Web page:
Birmingham / London - With a car launch and a visit to William Shakespeare's house, Premier Wen Jiabao began his UK visit on Sunday in Birmingham and made mutual respect a cornerstone for relations between the two countries.
The visit comes as both countries plan to double trade with each other by 2015.
Premier Wen Jiabao smiles as he gets into an MG6 car during his visit to the MG plant in Birmingham, central England, on Sunday. [Photo/Agencies]
Wen will attend the UK-China Strategic Summit and meet British Prime Minister David Cameron on Monday. A number of business deals are expected to be announced at the summit, which will also be attended by UK Foreign Secretary William Hague and George Osborne, Chancellor of the Exchequer.
At the MG car plant, in the Longbridge area of Birmingham, now owned by the Shanghai Automotive Industry Corporation (SAIC) and host to China's largest industrial presence in the UK, Wen launched the European version of the MG6 Magnette, and said its success has "opened brand new ways of cooperation".
"We use British design, Chinese manufacture, and British assembly. We adopt Chinese funds and markets, as well as British technology and management," Wen said at the launch ceremony.
"The success of the MG6 reflects the great potential of Sino-British cooperation. The cooperation will be even more successful as long as we bear in mind the principle of mutual respect, treating each other equally, and win-win," he added.
Hu Maoyuan, SAIC chairman, said the MG6 "reflects the Chinese car industry's independent innovation expanding into the global market".
Wen also met with the plant's workers and lunched in the canteen there.
The MG6 is the first large-scale production at the Birmingham plant since the demise of Rover in 2005 with the loss of 6,000 jobs.
Lord Green, UK minister for trade and investment, said: "I am delighted to welcome Premier Wen to Birmingham. SAIC has been a pioneer for Chinese investors in the UK. I hope other Chinese companies will learn from their example and see how successful they can be in Britain."
SAIC employs 400 people and was presented last year with the UK Trade & Investment Chinese Investor of the Year award.
The production of the new MG6 at Birmingham is the first step into the European market for SAIC with the MG brand. It is the first new MG model in 15 years.
Wen flew in from Hungary on Saturday night and also visited nearby Stratford-upon-Avon, hometown of William Shakespeare, on Sunday.
Wen saw extracts of Hamlet and examined a 17th-century folio of the Bard's famous plays.
Wen stayed half an hour longer than expected and even called Shakespeare "the greatest writer of all time," according to Diana Owen, director of the Shakespeare Birthplace Trust.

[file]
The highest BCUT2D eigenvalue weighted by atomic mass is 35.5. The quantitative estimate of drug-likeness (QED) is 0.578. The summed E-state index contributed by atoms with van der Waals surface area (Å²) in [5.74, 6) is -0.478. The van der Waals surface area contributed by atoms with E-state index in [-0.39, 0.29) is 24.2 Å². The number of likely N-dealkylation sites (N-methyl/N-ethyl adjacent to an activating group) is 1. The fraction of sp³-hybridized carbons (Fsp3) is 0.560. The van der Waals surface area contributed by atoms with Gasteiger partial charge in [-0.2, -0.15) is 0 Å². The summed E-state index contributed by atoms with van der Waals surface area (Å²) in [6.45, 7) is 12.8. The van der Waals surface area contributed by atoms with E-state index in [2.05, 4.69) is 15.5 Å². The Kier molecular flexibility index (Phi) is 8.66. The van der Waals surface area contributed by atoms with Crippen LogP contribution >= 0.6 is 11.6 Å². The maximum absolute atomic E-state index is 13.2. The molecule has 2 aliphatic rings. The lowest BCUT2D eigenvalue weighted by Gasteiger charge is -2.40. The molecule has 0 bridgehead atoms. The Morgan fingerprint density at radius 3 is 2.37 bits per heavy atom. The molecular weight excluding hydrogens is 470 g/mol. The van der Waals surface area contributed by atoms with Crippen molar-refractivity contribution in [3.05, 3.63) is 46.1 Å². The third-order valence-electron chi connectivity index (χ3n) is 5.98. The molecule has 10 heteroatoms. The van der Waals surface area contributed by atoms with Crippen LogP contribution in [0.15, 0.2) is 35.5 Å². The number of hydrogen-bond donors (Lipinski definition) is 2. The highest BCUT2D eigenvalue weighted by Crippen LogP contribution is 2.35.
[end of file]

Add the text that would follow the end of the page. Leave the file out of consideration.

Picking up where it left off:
Wen said politicians don't necessarily "understand each other's history and culture" in the cut and thrust of political debate.
"I don't want to be this kind of ego politician. Respecting history and the people's creativity is the foundation of friendly ties," he added. "Shakespeare does not only belong to the UK, but to the whole world."
His decision to begin his fourth UK visit, as premier, in Birmingham reflects "the strength of the city's strategic relationship with China", Birmingham's city council said.
The visit provides a boost to the UK and European economy.
Wen signed 12 trade deals in Hungary as well as agreeing to fund more of Budapest's debt.
It "has thrown the debt-ridden countries of Europe a lifeline", The Economic Voice, a Southampton-based publication that specializes in economic affairs, commented. It added that Wen's remarks in Hungary "will come as good news for those still trying to keep the eurozone in one piece.
"It will also be welcomed by the UK government as it will relieve the pressure on UK banks exposed in one way or another to European debt and Mr Wen is also expected to sign a number of trade deals with the UK during his visit," it said.
The BBC also picked up on Wen's message that China is "confident that the eurozone can overcome its problems".
"With China having overtaken Japan as the world's second-largest economy, many European companies are looking for investment," it said.
China is now the sixth-largest investor in the UK in terms of the number of projects and ranks second in terms of the total number of investing companies, according to Liu Xiaoming, China's ambassador to Britain.
By the end of April, "the UK had invested in a total of 6,830 projects in China, with paid-in investment of $17.4 billion. China had a direct investment of $1.25 billion in the UK", Liu said last week.
The UK is now China's third-largest EU trade partner, while Beijing is London's second-largest trade partner outside the EU. Bilateral trade in goods reached $50.08 billion in 2010.
During Cameron's visit to China last year a trade target of $100 billion by 2015 was set.
Apart from business and trade, Wen and Cameron are also expected to discuss climate change, the global economy, international security and development.